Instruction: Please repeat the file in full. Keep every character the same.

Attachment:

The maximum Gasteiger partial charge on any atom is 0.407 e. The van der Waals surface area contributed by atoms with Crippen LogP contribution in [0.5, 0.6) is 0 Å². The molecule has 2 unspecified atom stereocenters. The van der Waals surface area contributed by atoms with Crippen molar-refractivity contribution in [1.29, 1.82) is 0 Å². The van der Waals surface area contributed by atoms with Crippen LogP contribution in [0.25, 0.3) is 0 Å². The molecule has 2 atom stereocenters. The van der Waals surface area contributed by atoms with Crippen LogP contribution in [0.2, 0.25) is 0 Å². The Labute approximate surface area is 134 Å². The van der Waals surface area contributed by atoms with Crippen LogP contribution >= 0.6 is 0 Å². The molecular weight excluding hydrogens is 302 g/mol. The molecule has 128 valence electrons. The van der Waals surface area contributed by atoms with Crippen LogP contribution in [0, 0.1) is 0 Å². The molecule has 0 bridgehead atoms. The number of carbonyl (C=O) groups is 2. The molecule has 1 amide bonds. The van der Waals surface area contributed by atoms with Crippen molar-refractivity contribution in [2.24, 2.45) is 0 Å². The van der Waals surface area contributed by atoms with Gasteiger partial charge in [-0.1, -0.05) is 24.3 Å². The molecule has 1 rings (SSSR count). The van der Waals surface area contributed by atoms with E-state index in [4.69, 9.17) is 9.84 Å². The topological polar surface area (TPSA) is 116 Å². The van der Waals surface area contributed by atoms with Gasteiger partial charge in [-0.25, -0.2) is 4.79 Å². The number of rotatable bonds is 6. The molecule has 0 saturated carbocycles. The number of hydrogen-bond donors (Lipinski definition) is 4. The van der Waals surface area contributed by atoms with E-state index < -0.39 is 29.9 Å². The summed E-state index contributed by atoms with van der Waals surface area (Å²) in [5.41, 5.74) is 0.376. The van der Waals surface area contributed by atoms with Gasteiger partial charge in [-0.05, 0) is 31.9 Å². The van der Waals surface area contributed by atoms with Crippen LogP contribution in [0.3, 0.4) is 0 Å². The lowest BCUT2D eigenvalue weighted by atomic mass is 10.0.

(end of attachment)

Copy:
The maximum Gasteiger partial charge on any atom is 0.407 e. The van der Waals surface area contributed by atoms with Crippen LogP contribution in [0.5, 0.6) is 0 Å². The molecule has 2 unspecified atom stereocenters. The van der Waals surface area contributed by atoms with Crippen molar-refractivity contribution in [1.29, 1.82) is 0 Å². The van der Waals surface area contributed by atoms with Crippen LogP contribution in [0.25, 0.3) is 0 Å². The molecule has 2 atom stereocenters. The van der Waals surface area contributed by atoms with Crippen LogP contribution in [0.2, 0.25) is 0 Å². The Labute approximate surface area is 134 Å². The van der Waals surface area contributed by atoms with Crippen LogP contribution >= 0.6 is 0 Å². The molecular weight excluding hydrogens is 302 g/mol. The molecule has 128 valence electrons. The van der Waals surface area contributed by atoms with Crippen LogP contribution in [0, 0.1) is 0 Å². The molecule has 0 bridgehead atoms. The number of carbonyl (C=O) groups is 2. The molecule has 1 amide bonds. The van der Waals surface area contributed by atoms with Crippen molar-refractivity contribution in [2.24, 2.45) is 0 Å². The van der Waals surface area contributed by atoms with Gasteiger partial charge in [-0.1, -0.05) is 24.3 Å². The molecule has 1 rings (SSSR count). The van der Waals surface area contributed by atoms with E-state index in [4.69, 9.17) is 9.84 Å². The topological polar surface area (TPSA) is 116 Å². The van der Waals surface area contributed by atoms with Gasteiger partial charge in [-0.25, -0.2) is 4.79 Å². The number of rotatable bonds is 6. The molecule has 0 saturated carbocycles. The number of hydrogen-bond donors (Lipinski definition) is 4. The van der Waals surface area contributed by atoms with E-state index < -0.39 is 29.9 Å². The summed E-state index contributed by atoms with van der Waals surface area (Å²) in [5.41, 5.74) is 0.376. The van der Waals surface area contributed by atoms with Gasteiger partial charge in [-0.05, 0) is 31.9 Å². The van der Waals surface area contributed by atoms with Crippen LogP contribution in [0.3, 0.4) is 0 Å². The lowest BCUT2D eigenvalue weighted by atomic mass is 10.0.